22 Mar 2017

Osborne makes the news, but it’s not new news

Tom Bermingham – Account Executive at Spreckley

Following the news that George Osborne will become the new editor of the London Evening Standard, the qualified journalist in me was appalled. Not only the former Chancellor of the Exchequer, but an acting member of parliament (amongst other job titles), is now supposed to fairly inform me of the city’s happenings as I battle my way up the Piccadilly Line.

I joined my fellow Twitterati in their disgust at the news. Gatekeepers of society? Fair, reliable and objective? Once again journalism has reached a new low.

After consideration, however, this isn’t big news at all, nor is it new.

From the dawn of time, a journalist’s role has been to act as the gatekeepers of society. To accurately and objectively inform the masses of what they need to know and to bring politicians, and organisations to account, if needs be.

However, throughout the ages; political propaganda has infiltrated our fish and chip papers. Journalism is a business. There are no guidelines (well…) and an editor’s discretion will be based on his/her own economic and political backgrounds.

Whether political media concentration is bad for free press or not is not a simple yes or no question and it shouldn’t be judged by the number of viewpoints.

After the past decade of economic crises, the media industry, in particular the newspaper industry, has desperately tried to survive. More so than ever, the media operates solely to make a profit. Due to modern technological advances, newspapers are always 24 hours behind the news, so often the actual ‘worth’ of a story is based more on saleability than news value. 140 characters needs to tell you the whole story or at least entice the audience enough so that they will click on a link that will divulge more. Journalism is its own form of entertainment – the circulation figures of the tabloids show as much. Advertising, especially in the London Evening Standard, is the most important thing to editors’ and subsequently, exactly what Mr Osborne will be judged on.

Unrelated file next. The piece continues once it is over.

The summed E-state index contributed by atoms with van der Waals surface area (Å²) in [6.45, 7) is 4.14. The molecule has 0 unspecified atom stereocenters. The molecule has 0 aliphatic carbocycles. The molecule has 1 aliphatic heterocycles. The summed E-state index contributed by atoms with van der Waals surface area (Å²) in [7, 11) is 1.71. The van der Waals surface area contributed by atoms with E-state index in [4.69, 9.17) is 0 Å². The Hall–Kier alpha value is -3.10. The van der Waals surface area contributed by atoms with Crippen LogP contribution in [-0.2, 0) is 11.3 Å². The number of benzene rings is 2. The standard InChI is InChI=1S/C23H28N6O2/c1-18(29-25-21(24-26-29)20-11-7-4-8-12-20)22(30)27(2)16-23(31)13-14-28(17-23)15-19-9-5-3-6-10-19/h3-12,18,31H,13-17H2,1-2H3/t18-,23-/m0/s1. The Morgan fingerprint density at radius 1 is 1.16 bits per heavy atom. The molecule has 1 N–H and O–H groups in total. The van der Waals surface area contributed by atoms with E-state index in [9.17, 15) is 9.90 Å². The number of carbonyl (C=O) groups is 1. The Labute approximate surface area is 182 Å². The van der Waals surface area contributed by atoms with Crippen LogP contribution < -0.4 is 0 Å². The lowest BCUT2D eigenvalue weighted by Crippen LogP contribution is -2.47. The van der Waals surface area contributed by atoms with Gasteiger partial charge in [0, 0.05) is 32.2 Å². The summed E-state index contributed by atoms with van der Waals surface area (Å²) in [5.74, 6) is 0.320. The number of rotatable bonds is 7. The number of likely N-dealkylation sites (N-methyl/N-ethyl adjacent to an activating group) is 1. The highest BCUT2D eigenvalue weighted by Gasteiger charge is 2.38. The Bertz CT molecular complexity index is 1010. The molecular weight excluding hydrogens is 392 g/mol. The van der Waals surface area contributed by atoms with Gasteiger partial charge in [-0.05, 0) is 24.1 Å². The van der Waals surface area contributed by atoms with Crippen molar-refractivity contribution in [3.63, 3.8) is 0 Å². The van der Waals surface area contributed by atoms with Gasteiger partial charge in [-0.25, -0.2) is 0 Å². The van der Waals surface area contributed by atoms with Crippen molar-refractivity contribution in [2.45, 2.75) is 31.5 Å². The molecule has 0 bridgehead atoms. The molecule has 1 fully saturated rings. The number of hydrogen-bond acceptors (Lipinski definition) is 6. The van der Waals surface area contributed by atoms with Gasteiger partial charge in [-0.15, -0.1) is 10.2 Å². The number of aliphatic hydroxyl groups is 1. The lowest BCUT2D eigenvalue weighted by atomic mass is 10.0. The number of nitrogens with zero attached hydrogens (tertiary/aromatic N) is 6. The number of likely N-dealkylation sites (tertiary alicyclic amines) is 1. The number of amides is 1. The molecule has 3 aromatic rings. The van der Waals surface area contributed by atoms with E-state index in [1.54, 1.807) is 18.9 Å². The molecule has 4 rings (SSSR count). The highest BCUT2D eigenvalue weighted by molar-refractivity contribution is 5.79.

It is very British to be skeptical of outlandish views, and subtle bias and persuasion is far more effective. It may be the case that despite Osborne’s obvious power and political bias, audiences are more inclined to take his views with a pinch of salt.

It is not the bias of the editor that we need to worry about. It is actually the bias of the audience.

Audiences today are in the marvelous position of having the power to decide what constitutes news. That is because if we don’t like something, we’ll simply stop engaging. This will damage a media outlet’s audience figures and subsequently advertising rates, which will inevitably lead to publications changing what they publish.

This trend is not new. Rupert Murdoch owns many media outlets and is currently a devout Brexiteer and Conservative Party supporter. Funnily enough, so are most of his audience. Rupert Murdoch has not always been the same way. In fact, he switched sides during the 1997 general election to support Tony Blair’s New Labour, an election that was conveniently won by a landslide. This, just five years after the infamous ‘IT WAS THE SUN WOT WON IT’ headline following the Conservative party victory in 1992.

Murdoch saw which way the election was going, discovered what his audience wanted to read and turned the news into something that reflected it, because he knew people would buy it. If your audience wants to read about every detail of the day’s Prime Minister’s Questions, right down to the colour of Jeremy Corbyn’s socks and they’re prepared to continue paying for it, then that is NEWS. If the same audience is suddenly fascinated in what Mark from TOWIE has for brunch on a Tuesday, then that is the NEWS, neither story is bigger or more important.

Osborne’s opinion is no longer a voice. The media is approached by sceptical and cynical consumers who dictate content. Whether Osborne can juggle his numerous jobs successfully remains to be seen. Is it unethical? Arguably. Do his political connections degrade the value of journalism? Probably. In today’s world, does it really matter? No.

Subjective reporting isn’t new and it certainly isn’t NEWS, unless you want it to be.